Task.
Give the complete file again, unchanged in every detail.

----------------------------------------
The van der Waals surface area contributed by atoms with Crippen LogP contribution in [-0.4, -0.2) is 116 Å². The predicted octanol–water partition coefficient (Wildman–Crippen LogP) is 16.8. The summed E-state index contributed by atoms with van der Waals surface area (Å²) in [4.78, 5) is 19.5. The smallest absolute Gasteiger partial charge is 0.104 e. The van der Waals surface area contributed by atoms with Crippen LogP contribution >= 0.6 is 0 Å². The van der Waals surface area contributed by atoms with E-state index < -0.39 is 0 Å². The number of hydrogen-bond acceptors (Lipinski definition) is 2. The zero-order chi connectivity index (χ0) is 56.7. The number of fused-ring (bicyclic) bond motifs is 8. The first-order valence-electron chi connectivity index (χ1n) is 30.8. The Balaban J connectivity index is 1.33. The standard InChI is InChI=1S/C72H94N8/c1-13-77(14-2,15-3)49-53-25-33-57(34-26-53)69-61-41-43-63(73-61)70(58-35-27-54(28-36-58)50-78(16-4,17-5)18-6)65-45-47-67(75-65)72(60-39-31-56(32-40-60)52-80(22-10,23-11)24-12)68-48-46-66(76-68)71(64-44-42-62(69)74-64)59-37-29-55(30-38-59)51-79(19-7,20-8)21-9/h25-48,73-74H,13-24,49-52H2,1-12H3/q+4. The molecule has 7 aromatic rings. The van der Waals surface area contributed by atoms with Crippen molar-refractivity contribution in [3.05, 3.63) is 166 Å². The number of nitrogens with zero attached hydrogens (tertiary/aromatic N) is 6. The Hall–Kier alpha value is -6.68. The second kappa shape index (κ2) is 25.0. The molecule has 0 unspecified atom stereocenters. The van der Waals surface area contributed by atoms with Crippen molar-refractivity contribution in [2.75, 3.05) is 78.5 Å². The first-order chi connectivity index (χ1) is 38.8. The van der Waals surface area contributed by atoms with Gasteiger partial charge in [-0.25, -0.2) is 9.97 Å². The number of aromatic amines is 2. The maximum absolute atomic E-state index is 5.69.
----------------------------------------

The van der Waals surface area contributed by atoms with Crippen LogP contribution in [-0.4, -0.2) is 116 Å². The predicted octanol–water partition coefficient (Wildman–Crippen LogP) is 16.8. The summed E-state index contributed by atoms with van der Waals surface area (Å²) in [4.78, 5) is 19.5. The smallest absolute Gasteiger partial charge is 0.104 e. The van der Waals surface area contributed by atoms with Crippen LogP contribution >= 0.6 is 0 Å². The van der Waals surface area contributed by atoms with E-state index < -0.39 is 0 Å². The number of hydrogen-bond acceptors (Lipinski definition) is 2. The zero-order chi connectivity index (χ0) is 56.7. The number of fused-ring (bicyclic) bond motifs is 8. The first-order valence-electron chi connectivity index (χ1n) is 30.8. The Balaban J connectivity index is 1.33. The standard InChI is InChI=1S/C72H94N8/c1-13-77(14-2,15-3)49-53-25-33-57(34-26-53)69-61-41-43-63(73-61)70(58-35-27-54(28-36-58)50-78(16-4,17-5)18-6)65-45-47-67(75-65)72(60-39-31-56(32-40-60)52-80(22-10,23-11)24-12)68-48-46-66(76-68)71(64-44-42-62(69)74-64)59-37-29-55(30-38-59)51-79(19-7,20-8)21-9/h25-48,73-74H,13-24,49-52H2,1-12H3/q+4. The molecule has 7 aromatic rings. The van der Waals surface area contributed by atoms with Crippen molar-refractivity contribution in [3.05, 3.63) is 166 Å². The number of nitrogens with zero attached hydrogens (tertiary/aromatic N) is 6. The Hall–Kier alpha value is -6.68. The second kappa shape index (κ2) is 25.0. The molecule has 0 unspecified atom stereocenters. The van der Waals surface area contributed by atoms with Crippen molar-refractivity contribution in [2.75, 3.05) is 78.5 Å². The first-order chi connectivity index (χ1) is 38.8. The van der Waals surface area contributed by atoms with Gasteiger partial charge in [-0.25, -0.2) is 9.97 Å². The number of aromatic amines is 2. The maximum absolute atomic E-state index is 5.69.